Two years later, I managed to engineer an assignment to a public school in the Eastern Highlands. I lived and worked in a small school set on a plateau beneath the breathtakingly beautiful Manyau Mountains, from where the calls of baboons echoed as dusk fell and women returned from the river carrying buckets of water on their heads; leopards apparently still hunted at night on the rugged mountain slopes. I defended Mugabe's regime to its critics, for at least it was engaged in bringing education to the masses, benefiting them in ways denied before independence. Before long, once richer urban people properly paid all their taxes and the international community coughed up a decent amount of aid, it would be able to make education free for all. That would be truly cause for celebration.
After all, everyone knows that the world's poor desperately need help if every child is to be educated. Help must come from their governments, which must spend billions of dollars more on building and equipping public schools, and training and supporting public school teachers, so that all children can receive a free primary school education. But governments in developing countries cannot succeed on their own. Everyone knows that they, too, need help. Only when rich Western governments spend much more on aid can every child be saved from ignorance and illiteracy. That's the message we hear every day, from the international aid agencies and our governments, and from pop stars and other celebrities.
As a young man, I believed this accepted wisdom. But over the past few years, I've been on a journey that has made me doubt everything about it. It's a journey that started in the slums of Hyderabad, India, and has taken me to battle-scarred townships in Somaliland; to shantytowns built on stilts above the Lagos lagoons in Nigeria; to India again, to slums and villages across the country; to fishing villages the length of the Ghanaian shoreline; to the tin-and-cardboard huts of Africa's largest slums in Kenya; to remote rural villages in the poorest provinces of northwestern China; and back to Zimbabwe, to its soon-to-be-bulldozed shantytowns. It's a journey that has opened my eyes.
Read the development literature, hear the speeches of our politicians, listen to our pop stars and actors, and above all the poor come across as helpless. Helplessly, patiently, they must wait until governments and international agencies acting on their behalf provide them with a decent education. So we need to give more! It's urgent! Action, not words! It's all I believed during my early years in Zimbabwe. But my journey has made me suspect that it was, however well intentioned, missing something crucial. Missing from the accepted wisdom is any sense of what the poor can do-are already doing-for themselves. It's a journey that changed my life.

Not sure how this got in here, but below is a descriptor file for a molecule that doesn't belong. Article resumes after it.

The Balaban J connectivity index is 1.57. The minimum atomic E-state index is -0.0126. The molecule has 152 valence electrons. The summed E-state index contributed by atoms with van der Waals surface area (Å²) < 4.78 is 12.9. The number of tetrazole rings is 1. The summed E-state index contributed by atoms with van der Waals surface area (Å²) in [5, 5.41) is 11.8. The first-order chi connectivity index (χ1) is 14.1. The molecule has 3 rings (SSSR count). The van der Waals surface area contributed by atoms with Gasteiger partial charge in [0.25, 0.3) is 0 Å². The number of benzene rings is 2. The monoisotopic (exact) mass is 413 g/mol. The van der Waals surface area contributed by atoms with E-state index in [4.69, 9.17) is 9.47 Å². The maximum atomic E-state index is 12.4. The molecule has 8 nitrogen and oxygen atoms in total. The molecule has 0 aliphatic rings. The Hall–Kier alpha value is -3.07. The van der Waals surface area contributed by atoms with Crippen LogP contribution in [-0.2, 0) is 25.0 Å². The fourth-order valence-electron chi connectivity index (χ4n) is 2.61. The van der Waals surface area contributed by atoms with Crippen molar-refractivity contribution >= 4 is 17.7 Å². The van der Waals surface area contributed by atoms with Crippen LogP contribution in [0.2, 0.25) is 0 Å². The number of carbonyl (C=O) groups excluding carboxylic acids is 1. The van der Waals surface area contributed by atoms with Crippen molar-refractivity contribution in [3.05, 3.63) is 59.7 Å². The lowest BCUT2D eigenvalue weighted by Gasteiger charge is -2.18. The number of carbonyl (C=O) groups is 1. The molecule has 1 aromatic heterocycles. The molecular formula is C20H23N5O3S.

Something quite remarkable is happening in developing countries today that turns the accepted wisdom on its head. I first discovered this for myself in January 2000.
In the Slums of Hyderabad, a Discovery ...
After a stint teaching philosophy of education at the University of the Western Cape in South Africa, I returned to England to complete my doctorate and later became a professor of education. Thanks to my experiences in sub-Saharan Africa and my modest but respectable academic reputation, I was offered a commission by the World Bank's International Finance Corporation to study private schools in a dozen developing countries.
The lure of faraway places was too enticing to resist, but I was troubled by the project itself. Although I was to study private schools in developing countries, those schools were serving the middle classes and the elite. Despite my lifelong desire to help the poor, I'd somehow wound up researching bastions of privilege.
The first leg of the trip began in New York in January 2000. As if to reinforce my misgivings that the project would do little for the poor, I was flown first class to London in the inordinate luxury of the Concorde. Forty minutes into the flight, as we cruised at twice the speed of sound and two miles above conventional air traffic, caviar and champagne were served. The boxer Mike Tyson (sitting at the front with a towel over his head for much of the journey) and singer George Michael were on the same flight. I felt lost.